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After Burkhard Pape left in 1972, Uganda has had a high turnover of coaches, but success has been elusive. HASSAN BADRU ZZIWA recalls;

David Otti, 1973-74

When Burkhard Pape left, first in the line was David Otti who handled Uganda Cranes for the 1973 Challenge Cup held in Kampala. He successfully won the first ever East and Central Africa Championship. However, he was put aside and replaced by another German tactician Westhoff Otto. In 1975, Otti bounced back, introducing several new comers among the Cranes. The relatively new side did not reach the finals of the CECAFA Cup in Zambia, so hell broke lose and the climax came in Addis Ababa in 1976 staged Africa Cup of Nations where Cranes finished at the bottom of the group after losing to Ethiopia, Egypt and Guinea. Back home Otti quit. Currently Otti is one of Cranes assistant coaches.

Westhoff Otto, 1974-75

German Westhoff Otto succeeded Otti and was given the task of guiding Uganda to the 1974 Nations Cup. He came good when Uganda eliminated Algeria 3-2 aggregate to make it to Egypt. However, The Cranes couldn’t get past the group stage and lost to Egypt and Zambia before drawing with Ivory Coast. Later that year, Uganda also lost at the final of CECAFA Cup to hosts Tanzania via penalty shoot out. He returned to Germany the following year, leaving his assistant Otti as interim coach.

Peter Okee I, 1976-81

In came Peter Okee in 1976. He took over from Otti but ironically retained the same players. He wasted no time in winning the CECAFA Cup in 1976. Okee’s Cranes successfully defended the title in 1977.
Okee would later guide the ‘Pape Boys’ to the 1978 Nations Cup in Ghana, the third time in a row Uganda was qualifying.
Okee went on to achieve a national milestone when Uganda reached the final before losing to eventual winners Ghana.
In a twist of fate, the team disintegrated after the 1979 war. With nearly half of the Cranes squad belonging to the Uganda Army side Simba FC, many of them were hounded and ended up in jail or exile.
Goalkeeper Paul Ssali and Godfrey Kisitu were locked at Luzira Prisons while Polly Ouma, Abbey Nasur and Timothy Ayieko fled to exile in Kenya.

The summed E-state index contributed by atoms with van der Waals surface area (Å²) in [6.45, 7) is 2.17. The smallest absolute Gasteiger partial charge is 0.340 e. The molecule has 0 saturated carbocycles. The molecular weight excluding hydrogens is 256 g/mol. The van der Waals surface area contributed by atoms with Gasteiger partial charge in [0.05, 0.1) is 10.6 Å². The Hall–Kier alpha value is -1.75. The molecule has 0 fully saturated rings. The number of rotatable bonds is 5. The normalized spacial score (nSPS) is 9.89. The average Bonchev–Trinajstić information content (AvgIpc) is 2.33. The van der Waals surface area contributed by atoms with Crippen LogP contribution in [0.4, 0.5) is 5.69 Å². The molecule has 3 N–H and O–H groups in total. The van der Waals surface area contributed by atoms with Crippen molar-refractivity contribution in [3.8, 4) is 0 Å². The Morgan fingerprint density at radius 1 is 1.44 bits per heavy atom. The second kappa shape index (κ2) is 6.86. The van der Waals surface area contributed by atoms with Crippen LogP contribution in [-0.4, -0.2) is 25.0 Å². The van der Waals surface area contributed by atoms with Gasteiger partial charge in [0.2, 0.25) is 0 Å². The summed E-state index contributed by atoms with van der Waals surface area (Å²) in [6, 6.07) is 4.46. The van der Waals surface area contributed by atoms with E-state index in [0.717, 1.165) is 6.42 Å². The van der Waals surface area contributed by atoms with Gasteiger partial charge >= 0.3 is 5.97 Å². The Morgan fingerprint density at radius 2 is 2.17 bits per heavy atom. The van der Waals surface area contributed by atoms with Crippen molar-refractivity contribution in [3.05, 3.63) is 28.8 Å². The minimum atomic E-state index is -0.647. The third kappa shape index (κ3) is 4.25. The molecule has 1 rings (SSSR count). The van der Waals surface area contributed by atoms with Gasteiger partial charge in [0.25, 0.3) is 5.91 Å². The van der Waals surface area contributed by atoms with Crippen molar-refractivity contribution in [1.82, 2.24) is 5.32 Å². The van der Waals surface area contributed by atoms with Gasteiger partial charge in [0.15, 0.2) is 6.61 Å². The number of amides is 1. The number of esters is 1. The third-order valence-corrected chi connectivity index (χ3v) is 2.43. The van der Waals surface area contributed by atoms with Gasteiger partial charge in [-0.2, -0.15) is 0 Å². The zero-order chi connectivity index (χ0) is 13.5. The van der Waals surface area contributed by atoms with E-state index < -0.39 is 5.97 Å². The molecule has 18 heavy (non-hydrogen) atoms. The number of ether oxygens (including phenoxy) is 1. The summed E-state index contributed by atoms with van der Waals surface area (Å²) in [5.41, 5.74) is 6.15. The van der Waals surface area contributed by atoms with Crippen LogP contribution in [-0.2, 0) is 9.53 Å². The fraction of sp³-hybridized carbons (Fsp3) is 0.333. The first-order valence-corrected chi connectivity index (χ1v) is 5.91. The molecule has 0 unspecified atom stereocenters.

This situation was compounded when several others such as Phillip Omondi, Tom Lwanga and Jimmy Kirunda among others, went to play professional football in the United Arab Emirates.
That was the start of a downward trend that saw Uganda lose all CECAFA Cup group matches in 1979. 
Okee’s Cranes still failed to impress in the 1981 CECAFA Cup held in Tanzania but he left for a coaching course in Germany.

Bidandi Ssali, 1982

His was a brief tenure when Okee had gone to Germany. Having been Cranes Team Manager from 1976, he was entrusted with the Cranes as stand-in coach during the CECAFA Cup in 1982 hosted in Kampala. He came in with his gang of new young players. The Cranes reached the final but lost penalty shootout to Kenya.

Okee II, 1983

He returned in 1983 to re-assume his duties.
The Cranes finished third at the 1983 CECAFA but there was public outcry as fans demanded a change of guard. Hence the 1984 premature elimination from the Nations Cup and World Cup qualifiers at the hands of Tanzania and Zambia respectively made Okee’s position shaky. However, it was The Cranes elimination at the hands of Algeria in the 1984 Olympic qualifier that put paid to Okee’s tenure.
Uganda had won the first leg 4-1 but lost 3-0 in Algiers. He crossed to Kenya to handle Mumias FC till 1998 when he returned to Uganda and passed away on April 12, 1998 at Mulago Hospital.
But due to his 1978 Nations Cup feat, Okee is considered by many as the second only to Pape.

George Mukasa, 1984-85

He took over in October 1984 and his main task was reclaiming the CECAFA title. Under him The Cranes played entertaining football but Uganda lost the 1984 semi to Malawi. It also marked the first time that The Cranes failed to reach the final at home. He was sacked in October 1985. George currently stays at Mengo-Kisenyi.

Barnabas Mwesiga, 1986-88

His first assignment was the 1985 CECAFA Cup held in Zimbabwe but the Cranes failed to impress in Harare. He embarked on the Cranes campaign for the 1988 Africa Cup of Nations planned for Morocco. Uganda brushed off Somalia but lost to Cameroon on 4-6 aggregate. Weeks later Uganda was also shown an early exit during qualifying for the 1988 Seoul Olympics by Zambia. FUFA gave him a chance in the CECAFA Cup held in Ethiopia in 1987 but again Cranes failed to go passed the hosts in the semi-final and his fate was sealed. Mwesiga is currently the secretary of Uganda Baseball Association. 

Robert Kiberu, 1988-89

His first mission was to build a new Cranes team as well as recapturing the CECAFA Cup, which Uganda had not won 11 years. So he took the team to Malawi for the 1988 CECAFA Cup. But Kiberu failed the test as the team finished bottom of the group without a win. He got the chance to make amends in the preliminary round of the 1990 World Cup qualifiers but his Cranes lost 2-3 on aggregate to Malawi. Kiberu was sacked.
He passed away on May 5, 1990, a day after guiding Express in a league match at Tororo.

Part II continues next week starting from Polly Ouma to Bobby Williamson.

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